By now, you may have heard that the source of the recent salmonella outbreak is a single egg baron in Iowa, Austin “Jack” DeCoster. What you might not have heard: He’s just as reckless with his human employees as with his hens.
At Grist, Tom Philpott reports that in 2002, five undocumented female migrant workers brought criminal charges alleging that they had been raped by supervisors while at work. In a subsequent EEOC lawsuit, DeCoster settled for $1.5 million dollars. He has also been fined for housing immigrant workers in deplorable rat-infested conditions , for having employees handle dead animals and manure with their bare hands, and for repeated water-safety violations (some stemming from his hog farms). Philpott concludes:
The outrage here is not that Wright County Eggs has released nearly half a billion tainted eggs into the market, exposing untold numbers of people to sickness. DeCoster’s record of abuse — of people and the environment — has taught anyone who’s paying attention to expect such things from his operations.
The outrage is that regulatory authorities at both the state and national levels have allowed him to continue hiring workers and producing food as violations piled up.
Yes. But the problem isn’t just Jack DeCoster, even if the current outbreak is traceable entirely to his operations. It also goes beyond our lax regulations and their even laxer enforcement. The issue goes to the core of how we eat: our dependence on large-scale farming.
As I noted when swine flu first emerged, factory farming is a public health threat on a number of levels, including the breeding of novel viruses and bacteria. In addition, such farms routinely use antibiotics to control the diseases that inevitably erupt when you concentrate thousands or hundreds of thousands (!!) of animals. This is creating a perfect chance for bacteria to mutate into drug-resistant forms. It’s undermining our ability to effectively treat human diseases. And while some industrial farming operations may treat their workers well, DeCoster is not alone in exploiting them.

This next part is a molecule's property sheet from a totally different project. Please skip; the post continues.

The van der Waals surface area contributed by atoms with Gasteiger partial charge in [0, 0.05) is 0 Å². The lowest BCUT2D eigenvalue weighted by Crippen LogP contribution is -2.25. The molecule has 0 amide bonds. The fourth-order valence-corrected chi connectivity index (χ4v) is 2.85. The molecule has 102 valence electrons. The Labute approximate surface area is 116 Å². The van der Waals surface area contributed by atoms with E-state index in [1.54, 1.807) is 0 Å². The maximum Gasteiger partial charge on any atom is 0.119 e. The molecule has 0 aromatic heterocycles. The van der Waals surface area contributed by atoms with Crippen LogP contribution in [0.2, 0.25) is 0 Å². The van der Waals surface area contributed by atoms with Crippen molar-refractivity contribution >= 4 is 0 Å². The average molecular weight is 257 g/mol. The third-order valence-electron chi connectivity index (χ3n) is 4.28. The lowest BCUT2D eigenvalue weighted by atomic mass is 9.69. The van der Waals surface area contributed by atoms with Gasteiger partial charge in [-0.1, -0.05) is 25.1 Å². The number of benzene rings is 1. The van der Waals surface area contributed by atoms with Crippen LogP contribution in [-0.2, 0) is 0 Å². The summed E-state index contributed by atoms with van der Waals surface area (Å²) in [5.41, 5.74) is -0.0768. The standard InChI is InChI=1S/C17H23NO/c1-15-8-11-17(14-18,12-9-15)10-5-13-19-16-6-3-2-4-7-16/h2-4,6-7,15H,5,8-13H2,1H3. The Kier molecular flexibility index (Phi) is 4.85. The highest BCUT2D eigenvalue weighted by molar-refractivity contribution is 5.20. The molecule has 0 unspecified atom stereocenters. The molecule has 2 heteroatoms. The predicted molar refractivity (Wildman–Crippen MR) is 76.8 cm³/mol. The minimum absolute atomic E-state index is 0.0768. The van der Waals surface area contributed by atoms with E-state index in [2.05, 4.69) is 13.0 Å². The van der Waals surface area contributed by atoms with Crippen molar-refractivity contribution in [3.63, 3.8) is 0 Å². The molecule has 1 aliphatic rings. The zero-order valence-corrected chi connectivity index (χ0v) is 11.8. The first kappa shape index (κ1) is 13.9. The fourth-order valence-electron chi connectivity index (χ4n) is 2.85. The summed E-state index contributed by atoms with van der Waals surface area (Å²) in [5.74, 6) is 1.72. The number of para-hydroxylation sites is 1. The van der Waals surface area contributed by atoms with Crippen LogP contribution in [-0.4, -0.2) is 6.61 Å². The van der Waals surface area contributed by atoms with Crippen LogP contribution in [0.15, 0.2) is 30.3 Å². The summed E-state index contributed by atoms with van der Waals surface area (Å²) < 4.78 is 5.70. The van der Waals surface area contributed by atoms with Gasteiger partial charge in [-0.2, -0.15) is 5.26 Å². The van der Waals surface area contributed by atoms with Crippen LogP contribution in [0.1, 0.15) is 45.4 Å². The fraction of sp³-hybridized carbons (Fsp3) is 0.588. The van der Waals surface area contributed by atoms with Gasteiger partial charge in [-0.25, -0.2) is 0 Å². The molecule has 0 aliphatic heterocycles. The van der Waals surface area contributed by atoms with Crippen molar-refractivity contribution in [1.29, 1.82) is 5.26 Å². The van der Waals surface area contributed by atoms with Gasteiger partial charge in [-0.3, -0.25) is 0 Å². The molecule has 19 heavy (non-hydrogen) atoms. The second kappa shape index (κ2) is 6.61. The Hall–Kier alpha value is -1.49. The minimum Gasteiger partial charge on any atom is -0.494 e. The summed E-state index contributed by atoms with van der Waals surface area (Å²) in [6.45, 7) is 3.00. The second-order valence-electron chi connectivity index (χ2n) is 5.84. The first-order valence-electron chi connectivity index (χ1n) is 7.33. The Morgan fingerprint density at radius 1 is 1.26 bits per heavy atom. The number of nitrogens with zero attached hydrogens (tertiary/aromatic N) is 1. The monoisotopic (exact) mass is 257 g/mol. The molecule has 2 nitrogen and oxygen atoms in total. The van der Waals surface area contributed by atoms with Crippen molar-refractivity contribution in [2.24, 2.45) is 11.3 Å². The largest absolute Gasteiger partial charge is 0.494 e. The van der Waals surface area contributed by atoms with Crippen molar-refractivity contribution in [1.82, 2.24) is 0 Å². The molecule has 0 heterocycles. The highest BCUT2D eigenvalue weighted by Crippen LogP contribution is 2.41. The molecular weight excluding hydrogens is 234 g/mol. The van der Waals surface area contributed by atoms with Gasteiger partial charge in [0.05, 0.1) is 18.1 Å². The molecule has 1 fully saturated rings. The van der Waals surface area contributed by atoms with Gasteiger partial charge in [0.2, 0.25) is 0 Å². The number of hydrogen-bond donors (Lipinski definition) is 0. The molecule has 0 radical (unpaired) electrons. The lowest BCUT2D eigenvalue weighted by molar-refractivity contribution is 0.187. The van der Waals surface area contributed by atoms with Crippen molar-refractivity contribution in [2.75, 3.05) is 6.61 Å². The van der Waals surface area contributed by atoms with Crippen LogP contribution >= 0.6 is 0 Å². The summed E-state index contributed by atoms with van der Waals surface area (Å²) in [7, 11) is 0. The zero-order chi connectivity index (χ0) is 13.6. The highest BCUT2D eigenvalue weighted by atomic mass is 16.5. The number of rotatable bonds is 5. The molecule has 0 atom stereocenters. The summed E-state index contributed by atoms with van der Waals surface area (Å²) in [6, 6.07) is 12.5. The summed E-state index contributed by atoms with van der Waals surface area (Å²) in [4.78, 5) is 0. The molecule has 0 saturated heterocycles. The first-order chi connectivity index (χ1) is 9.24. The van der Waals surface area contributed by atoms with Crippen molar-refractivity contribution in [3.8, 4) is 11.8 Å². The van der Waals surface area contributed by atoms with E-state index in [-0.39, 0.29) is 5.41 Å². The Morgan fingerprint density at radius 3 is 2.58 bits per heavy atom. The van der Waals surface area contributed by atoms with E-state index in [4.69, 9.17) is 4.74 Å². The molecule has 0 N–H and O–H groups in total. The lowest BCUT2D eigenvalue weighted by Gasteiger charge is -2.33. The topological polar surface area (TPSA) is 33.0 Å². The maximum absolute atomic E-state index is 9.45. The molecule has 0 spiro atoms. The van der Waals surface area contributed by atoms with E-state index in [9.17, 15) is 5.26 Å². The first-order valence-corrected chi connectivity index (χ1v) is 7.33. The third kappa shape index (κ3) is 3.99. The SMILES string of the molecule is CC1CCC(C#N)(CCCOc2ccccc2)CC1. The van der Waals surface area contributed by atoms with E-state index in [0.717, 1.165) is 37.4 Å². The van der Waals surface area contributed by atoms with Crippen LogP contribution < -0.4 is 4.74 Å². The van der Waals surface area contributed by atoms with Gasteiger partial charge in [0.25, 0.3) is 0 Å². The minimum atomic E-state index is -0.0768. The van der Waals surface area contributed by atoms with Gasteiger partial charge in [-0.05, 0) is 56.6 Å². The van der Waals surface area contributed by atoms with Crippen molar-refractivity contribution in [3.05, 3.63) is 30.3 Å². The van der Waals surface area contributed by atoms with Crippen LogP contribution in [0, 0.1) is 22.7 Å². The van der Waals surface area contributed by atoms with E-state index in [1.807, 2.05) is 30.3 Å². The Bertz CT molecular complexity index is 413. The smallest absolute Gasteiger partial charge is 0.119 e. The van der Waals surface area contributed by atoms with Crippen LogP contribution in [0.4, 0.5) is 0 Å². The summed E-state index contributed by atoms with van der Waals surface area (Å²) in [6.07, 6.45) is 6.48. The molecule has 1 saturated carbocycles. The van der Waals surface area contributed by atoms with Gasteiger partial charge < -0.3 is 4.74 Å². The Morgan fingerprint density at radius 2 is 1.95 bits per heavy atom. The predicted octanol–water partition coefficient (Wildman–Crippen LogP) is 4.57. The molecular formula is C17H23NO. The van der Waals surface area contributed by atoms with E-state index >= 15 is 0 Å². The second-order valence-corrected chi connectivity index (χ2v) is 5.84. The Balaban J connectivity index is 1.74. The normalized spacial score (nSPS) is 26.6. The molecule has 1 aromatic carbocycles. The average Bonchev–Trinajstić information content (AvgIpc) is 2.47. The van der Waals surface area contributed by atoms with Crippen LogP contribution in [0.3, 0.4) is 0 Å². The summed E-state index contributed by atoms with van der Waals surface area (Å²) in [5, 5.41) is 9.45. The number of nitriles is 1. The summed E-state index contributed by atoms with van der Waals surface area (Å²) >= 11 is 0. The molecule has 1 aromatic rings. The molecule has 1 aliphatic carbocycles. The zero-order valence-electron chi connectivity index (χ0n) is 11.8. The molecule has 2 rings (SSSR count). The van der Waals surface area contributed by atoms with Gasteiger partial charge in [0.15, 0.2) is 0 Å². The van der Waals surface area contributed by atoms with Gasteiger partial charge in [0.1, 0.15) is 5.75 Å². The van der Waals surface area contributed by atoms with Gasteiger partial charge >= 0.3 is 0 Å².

The overall problem is that industrial agriculture is geared to making profits, first and foremost – and the quest for profit-maximization has eclipsed human values. This has happened in many industries, of course, but it can be deadly in agriculture because of its direct impact on our food supply and public health.
DeCoster exemplifies sheer callousness to the human and animal wreckage he and his ilk have fostered.
- The hens crowded together, suffering from mutual aggression and sitting in their own feces.
- Their chicks, sickened with salmonella, who brought the infection to another industrial egg operation.
- The undocumented women whose bodily integrity was violated by supervisors who exploited a lawless atmosphere.
- All the other workers living and working in filth.
- And now the rest of us, who could be infected by a simple sunny-side up egg.
Thorough cooking kills salmonella, as Salon’s Francis Lam reminds us. From my own experience, I know that’s not quite enough. The cook who handled the raw eggs needs to wash her or his hands very thoroughly. The worst “tummy flu” I’ve had hit me after I’d boiled a bunch of eggs for dyeing at Easter and, distracted by a house full of company, hadn’t paid much heed to hand-washing. I was the only person who got sick, but I was down for a week, so immobilized that a girlfriend had to drop by to check on me and deliver ginger ale. I’m sure it was salmonella, caught from the shells. I can be glad I was young and healthy when it hit. And yes, those eggs came from factory farms (albeit in Germany, so they were subject to some regulation).
These days, I buy Kroger’s organic free-range eggs when I don’t have a local source. When my friends’ chickens are laying, I don’t have to buy eggs at all (and they just gave me three this evening – yippee!). There’s never a perfect guarantee of safe food, but our odds improve dramatically when we don’t rely on industrial mass production. And when we eat an egg from happy hens, we can be pretty confident that no humans have been treated cruelly, either.